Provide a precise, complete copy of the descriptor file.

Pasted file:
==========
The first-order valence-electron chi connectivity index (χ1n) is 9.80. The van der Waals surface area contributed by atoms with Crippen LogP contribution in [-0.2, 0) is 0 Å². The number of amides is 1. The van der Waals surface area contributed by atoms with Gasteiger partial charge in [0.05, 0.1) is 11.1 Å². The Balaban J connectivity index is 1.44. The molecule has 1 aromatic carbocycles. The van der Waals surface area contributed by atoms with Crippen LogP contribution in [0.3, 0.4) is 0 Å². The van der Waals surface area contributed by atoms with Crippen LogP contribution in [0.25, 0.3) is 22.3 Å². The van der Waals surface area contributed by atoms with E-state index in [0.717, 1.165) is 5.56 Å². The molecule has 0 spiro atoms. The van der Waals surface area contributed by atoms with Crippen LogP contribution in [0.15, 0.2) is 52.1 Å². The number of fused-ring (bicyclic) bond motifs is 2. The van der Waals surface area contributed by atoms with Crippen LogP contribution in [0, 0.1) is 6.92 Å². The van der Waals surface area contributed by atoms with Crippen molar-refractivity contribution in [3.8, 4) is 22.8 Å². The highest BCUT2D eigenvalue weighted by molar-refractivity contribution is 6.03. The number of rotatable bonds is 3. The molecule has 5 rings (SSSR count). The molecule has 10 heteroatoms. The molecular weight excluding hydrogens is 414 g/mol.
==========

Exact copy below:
The first-order valence-electron chi connectivity index (χ1n) is 9.80. The van der Waals surface area contributed by atoms with Crippen LogP contribution in [-0.2, 0) is 0 Å². The number of amides is 1. The van der Waals surface area contributed by atoms with Gasteiger partial charge in [0.05, 0.1) is 11.1 Å². The Balaban J connectivity index is 1.44. The molecule has 1 aromatic carbocycles. The van der Waals surface area contributed by atoms with Crippen LogP contribution in [0.3, 0.4) is 0 Å². The van der Waals surface area contributed by atoms with Crippen LogP contribution in [0.25, 0.3) is 22.3 Å². The van der Waals surface area contributed by atoms with E-state index in [0.717, 1.165) is 5.56 Å². The molecule has 0 spiro atoms. The van der Waals surface area contributed by atoms with Crippen LogP contribution in [0.15, 0.2) is 52.1 Å². The number of fused-ring (bicyclic) bond motifs is 2. The van der Waals surface area contributed by atoms with Crippen LogP contribution in [0, 0.1) is 6.92 Å². The van der Waals surface area contributed by atoms with Crippen molar-refractivity contribution in [3.8, 4) is 22.8 Å². The highest BCUT2D eigenvalue weighted by molar-refractivity contribution is 6.03. The number of rotatable bonds is 3. The molecule has 5 rings (SSSR count). The molecule has 10 heteroatoms. The molecular weight excluding hydrogens is 414 g/mol.